As Detroit goes through a cultural and culinary renaissance, restaurants are springing to life, introducing the city to creative dishes from pioneering chefs.
Although modest about his impact on the Detroit’s culinary scene, Chef Andy Hollyday started turning heads both locally and nationally when he opened Selden Standard in 2014. His seasonal, small-plate approach was a sharp contrast to the meat and potatoes that filled much of the city’s menus.
We were pretty confident that if you are putting out a good product, people would find it wherever you put it.
The Toledo, Ohio–born chef, who trained at the Culinary Institute of America in New York, started the journey toward this style of cooking while working at Michael Symon’s Detroit steakhouse, Roast, in 2008, after doing stints at restaurants around the world — California, Paris, Connecticut.
After accepting the job, Hollyday made Detroit his home and eventually became the restaurant’s executive chef. In that role he developed relationships with local farmers and vendors. This access to locally sourced ingredients would eventually inspire the thoughtful and creatively prepared plates he serves up at Selden Standard.
Now, three years since Selden opened its doors, the restaurant still packs a crowd.
Hollyday sat down with Marriott TRAVELER to chat about his love for Detroit and what it’s like to be a part of impacting a city’s culinary rise.
You were really present at the beginning of a shift in Detroit’s food scene. What made you take a chance and open a restaurant when you did?
The corner [where Selden Standard is] was rough at the time but not too far from the core of bustling Midtown. People thought we were nuts.
We were pretty confident that if you are putting out a good product, people would find it wherever you put it. We believed we’d bring something the city could embrace and needed.
We felt the pulse of the city — people wanted good things. We were fairly confident, albeit nervous. It’s been very well received. It brought confidence to other people wanting to bring some of their businesses forward.
You use a lot of local ingredients and source from local farms. Why was that important to you?
When I first took over Roast, I wanted to make the restaurant more local and seasonally focused. Most chefs would agree you should look close to home first. I started going to Eastern Market and meeting some of the urban farmers and local farmers. I made some relationships, and as I started thinking about Selden Standard, I knew I really wanted to focus on that.
Many new farmers continue to take over vacant lots and show up in the city. It’s been great to see what those farmers are doing with blighted lots — transforming them into green spaces with great product. It’s access to good product but also supporting people who are looking to shed a positive light on the areas of the city that need it.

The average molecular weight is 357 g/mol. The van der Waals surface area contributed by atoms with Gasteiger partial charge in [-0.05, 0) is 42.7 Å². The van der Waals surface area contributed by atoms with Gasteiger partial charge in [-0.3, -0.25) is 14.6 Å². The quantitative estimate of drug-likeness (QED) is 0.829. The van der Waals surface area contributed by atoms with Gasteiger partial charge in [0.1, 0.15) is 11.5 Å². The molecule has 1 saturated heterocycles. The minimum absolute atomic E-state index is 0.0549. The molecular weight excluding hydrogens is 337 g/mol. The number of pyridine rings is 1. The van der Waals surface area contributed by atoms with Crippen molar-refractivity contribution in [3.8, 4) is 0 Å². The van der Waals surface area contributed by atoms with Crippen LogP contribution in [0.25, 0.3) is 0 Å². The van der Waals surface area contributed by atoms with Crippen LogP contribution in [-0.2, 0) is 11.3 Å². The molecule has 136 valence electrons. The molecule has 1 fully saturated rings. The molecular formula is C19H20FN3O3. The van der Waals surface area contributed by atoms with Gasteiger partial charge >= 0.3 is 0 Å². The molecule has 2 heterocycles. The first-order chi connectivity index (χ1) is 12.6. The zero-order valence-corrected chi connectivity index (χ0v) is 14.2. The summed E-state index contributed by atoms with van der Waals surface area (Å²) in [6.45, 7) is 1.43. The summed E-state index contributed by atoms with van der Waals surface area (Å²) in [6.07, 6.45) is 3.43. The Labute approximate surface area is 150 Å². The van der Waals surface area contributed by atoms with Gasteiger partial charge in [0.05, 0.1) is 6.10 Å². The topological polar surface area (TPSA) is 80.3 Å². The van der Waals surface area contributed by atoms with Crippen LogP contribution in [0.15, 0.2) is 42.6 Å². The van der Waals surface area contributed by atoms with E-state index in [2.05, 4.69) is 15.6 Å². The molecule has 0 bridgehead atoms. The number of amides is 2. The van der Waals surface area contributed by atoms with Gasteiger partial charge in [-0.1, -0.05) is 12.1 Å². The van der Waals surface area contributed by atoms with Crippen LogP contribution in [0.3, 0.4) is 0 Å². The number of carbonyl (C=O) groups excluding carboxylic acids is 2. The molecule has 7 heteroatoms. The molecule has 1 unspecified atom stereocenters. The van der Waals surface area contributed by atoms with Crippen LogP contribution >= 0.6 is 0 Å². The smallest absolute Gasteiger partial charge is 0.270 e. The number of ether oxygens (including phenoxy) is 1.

Here we could use more ethnic foods, more sushi, Japanese. I would love to see more of that penetrate the city.
How would you describe the Detroit food scene?
Right now it’s really exciting. The last couple of years we’ve had more chef-driven, New American–style restaurants leaning more casual with really great products. It’s accessible. I think we are going to start to see a lot more diversity in the restaurant scene.
If you look at other big markets, you can get anything you want. Here we could use more ethnic foods, more sushi, Japanese. I would love to see more of that penetrate the city.
All of the chefs doing New American have their own spin and style. The city is ready for more fine dining options. There is a lot of stuff in the middle, but we could use some lower-end, cheaper eats and some higher-end restaurants [moving] in.
There are lots of challenges but also lots of opportunity — ways the city can improve and grow.
What’s the best part about being in Detroit?
When I moved here I was fascinated about the city — mostly the people that were here. All of the friends that I met were excited to be here. They all wanted to bring something positive to the city, whether it be a nonprofit, coffee shop, book store or restaurant.
People were passionate, loved the city — warts and all. There are lots of challenges but also lots of opportunity — ways the city can improve and grow. Pockets of good and pockets of not so good. We’re starting to see things cleaned up a bit, and more opportunities coming to life is progress. I’m excited to see the really rough neighborhoods see some change.